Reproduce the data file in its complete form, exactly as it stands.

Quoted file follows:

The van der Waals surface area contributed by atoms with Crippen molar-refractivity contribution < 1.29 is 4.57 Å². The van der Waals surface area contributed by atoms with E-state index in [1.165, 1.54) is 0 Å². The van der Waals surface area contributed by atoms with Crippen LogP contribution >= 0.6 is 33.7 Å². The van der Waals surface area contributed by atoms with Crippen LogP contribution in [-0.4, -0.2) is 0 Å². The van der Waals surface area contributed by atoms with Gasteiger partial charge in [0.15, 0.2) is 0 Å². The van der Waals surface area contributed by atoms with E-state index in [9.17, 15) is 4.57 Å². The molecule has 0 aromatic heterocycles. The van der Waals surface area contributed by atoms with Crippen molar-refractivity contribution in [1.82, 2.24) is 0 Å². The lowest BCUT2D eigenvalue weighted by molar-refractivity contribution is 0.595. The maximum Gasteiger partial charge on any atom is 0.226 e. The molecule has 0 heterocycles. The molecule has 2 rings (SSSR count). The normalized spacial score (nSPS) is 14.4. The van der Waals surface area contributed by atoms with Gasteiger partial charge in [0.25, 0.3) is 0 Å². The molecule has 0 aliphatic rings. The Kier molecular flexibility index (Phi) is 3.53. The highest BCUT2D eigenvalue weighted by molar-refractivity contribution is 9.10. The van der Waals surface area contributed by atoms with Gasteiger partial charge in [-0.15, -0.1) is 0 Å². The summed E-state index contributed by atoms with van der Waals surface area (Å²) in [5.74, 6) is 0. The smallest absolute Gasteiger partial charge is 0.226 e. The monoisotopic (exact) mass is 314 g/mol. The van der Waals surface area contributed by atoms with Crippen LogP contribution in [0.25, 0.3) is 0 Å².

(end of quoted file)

The van der Waals surface area contributed by atoms with Crippen molar-refractivity contribution < 1.29 is 4.57 Å². The van der Waals surface area contributed by atoms with E-state index in [1.165, 1.54) is 0 Å². The van der Waals surface area contributed by atoms with Crippen LogP contribution >= 0.6 is 33.7 Å². The van der Waals surface area contributed by atoms with Crippen LogP contribution in [-0.4, -0.2) is 0 Å². The van der Waals surface area contributed by atoms with Gasteiger partial charge in [0.15, 0.2) is 0 Å². The van der Waals surface area contributed by atoms with E-state index in [9.17, 15) is 4.57 Å². The molecule has 0 aromatic heterocycles. The van der Waals surface area contributed by atoms with Crippen molar-refractivity contribution in [1.82, 2.24) is 0 Å². The lowest BCUT2D eigenvalue weighted by molar-refractivity contribution is 0.595. The maximum Gasteiger partial charge on any atom is 0.226 e. The molecule has 0 heterocycles. The molecule has 2 rings (SSSR count). The normalized spacial score (nSPS) is 14.4. The van der Waals surface area contributed by atoms with Gasteiger partial charge in [0.25, 0.3) is 0 Å². The molecule has 0 aliphatic rings. The Kier molecular flexibility index (Phi) is 3.53. The highest BCUT2D eigenvalue weighted by molar-refractivity contribution is 9.10. The van der Waals surface area contributed by atoms with Gasteiger partial charge in [-0.15, -0.1) is 0 Å². The summed E-state index contributed by atoms with van der Waals surface area (Å²) in [5.74, 6) is 0. The smallest absolute Gasteiger partial charge is 0.226 e. The monoisotopic (exact) mass is 314 g/mol. The van der Waals surface area contributed by atoms with Crippen LogP contribution in [0.25, 0.3) is 0 Å².